Dad's battle for justice pays off
Helen Bamford WEEKEND ARGUS March 31 2007 at 04:25PM
A relentless two-year battle for justice paid off for a Meadowridge father this week when two men who attacked his teenage sons at home were sentenced to a combined total of 111 years in jail. But the Crossroads men will actually serve 15 and 20 years respectively.
But this week the family could breathe a sigh of relief as the perpetrators were handed stiff sentences, even though a third suspect was freed. Schreiber told Weekend Argus how the drama unfolded and its effect on his family, who he has asked not be named.
It happened one morning in February 2005. Schreiber and his wife were in
Schreiber says his older son, wearing boxer shorts, had gone out to check the pool pump around 8.40am when three armed men hiding in the garden attacked him. They smashed him in the face with the butt of a gun, and struggled to tie him up with cable ties. A shot went off, waking the 14-year-old, who was sick and home from school. He got out of bed to find a man rummaging through a drawer in the lounge, and ran to get a hockey stick to use as a weapon. But the man chased him, put a knife to his throat, and frog-marched him through the house.
While his older brother was still fighting with the other two men, the youngster punched his captor in the face and hit a panic button. The men began to flee, but one turned and pointed his gun at the younger boy and fired. The boy survived thanks to the lightning-quick action of his older brother who slammed the door shut on the man's arm, causing the bullet to smash into the kitchen door instead.
All three intruders were arrested within 30 minutes by
Once back home, Schreiber built a wall around his house, got guard dogs, and decided to pursue the case. "The cops were actually quite surprised when I told them I intended to pursue it. They told me that not many people bothered." Schreiber said his family and their housekeeper had been irrevocably affected. He said the justice system with its tardiness, apathy and disorganisation had been an eye-opener. "Court started late, there were always breaks for tea and no one was prepared to work overtime. But I was determined to push it through, to drive the process and to never take no for an answer, which is an approach I urge anyone else in the same position to do."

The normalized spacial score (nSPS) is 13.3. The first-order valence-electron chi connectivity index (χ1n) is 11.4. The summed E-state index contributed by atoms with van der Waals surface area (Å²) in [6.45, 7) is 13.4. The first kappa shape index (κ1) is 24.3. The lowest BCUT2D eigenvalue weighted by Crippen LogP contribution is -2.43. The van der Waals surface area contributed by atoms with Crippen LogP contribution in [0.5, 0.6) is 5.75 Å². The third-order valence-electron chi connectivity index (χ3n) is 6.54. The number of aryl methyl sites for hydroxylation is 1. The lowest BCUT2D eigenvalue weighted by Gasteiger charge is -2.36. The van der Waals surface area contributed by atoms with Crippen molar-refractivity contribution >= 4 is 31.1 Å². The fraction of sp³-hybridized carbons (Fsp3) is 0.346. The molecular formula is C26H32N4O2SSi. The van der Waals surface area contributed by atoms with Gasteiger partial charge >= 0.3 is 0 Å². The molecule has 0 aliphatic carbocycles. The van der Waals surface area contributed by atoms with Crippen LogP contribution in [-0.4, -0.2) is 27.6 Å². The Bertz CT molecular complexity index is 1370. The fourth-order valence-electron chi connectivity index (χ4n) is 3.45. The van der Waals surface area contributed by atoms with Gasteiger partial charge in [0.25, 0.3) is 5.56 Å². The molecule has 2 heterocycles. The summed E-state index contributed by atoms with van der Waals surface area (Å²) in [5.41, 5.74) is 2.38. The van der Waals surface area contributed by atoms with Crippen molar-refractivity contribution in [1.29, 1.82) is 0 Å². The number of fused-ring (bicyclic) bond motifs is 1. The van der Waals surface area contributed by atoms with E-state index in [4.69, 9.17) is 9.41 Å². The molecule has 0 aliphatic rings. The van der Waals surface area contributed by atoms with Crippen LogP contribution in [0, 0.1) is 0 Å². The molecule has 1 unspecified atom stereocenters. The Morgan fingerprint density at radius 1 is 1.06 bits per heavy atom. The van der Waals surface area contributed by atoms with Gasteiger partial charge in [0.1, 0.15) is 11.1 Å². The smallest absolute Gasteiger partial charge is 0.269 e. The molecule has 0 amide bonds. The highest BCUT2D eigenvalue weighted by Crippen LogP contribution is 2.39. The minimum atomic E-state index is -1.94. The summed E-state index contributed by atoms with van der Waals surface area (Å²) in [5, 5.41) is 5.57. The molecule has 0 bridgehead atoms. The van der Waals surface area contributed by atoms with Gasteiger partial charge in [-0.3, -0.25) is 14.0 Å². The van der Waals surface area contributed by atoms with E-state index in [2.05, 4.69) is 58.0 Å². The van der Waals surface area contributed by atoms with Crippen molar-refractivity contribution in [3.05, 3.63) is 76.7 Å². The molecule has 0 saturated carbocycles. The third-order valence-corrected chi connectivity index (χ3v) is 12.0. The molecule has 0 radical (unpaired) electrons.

Schreiber said the judgment and sentence had come as a huge relief, but he was now determined to use the knowledge he gained during the experience to make sure other families did not suffer in the same way. It led to him and fellow resident
It is called BKM Crime Stop Watch and its objectives are for the community, police and security companies to work together not only to stop crime but to report all incidents happening in the area and get residents involved in taking charge of their own safety. The area has been divided into separate zones with dedicated zone managers who are contactable 24 hours a day. The organisation has two-way radios and a centralised emergency number - 0860 00 2669 - for residents to contact if they feel they need help.
"We want people to know that we are doing something and that we are around." He urged residents to get involved on a personal level or business level. "Only by working together can we make a difference," Schreiber added.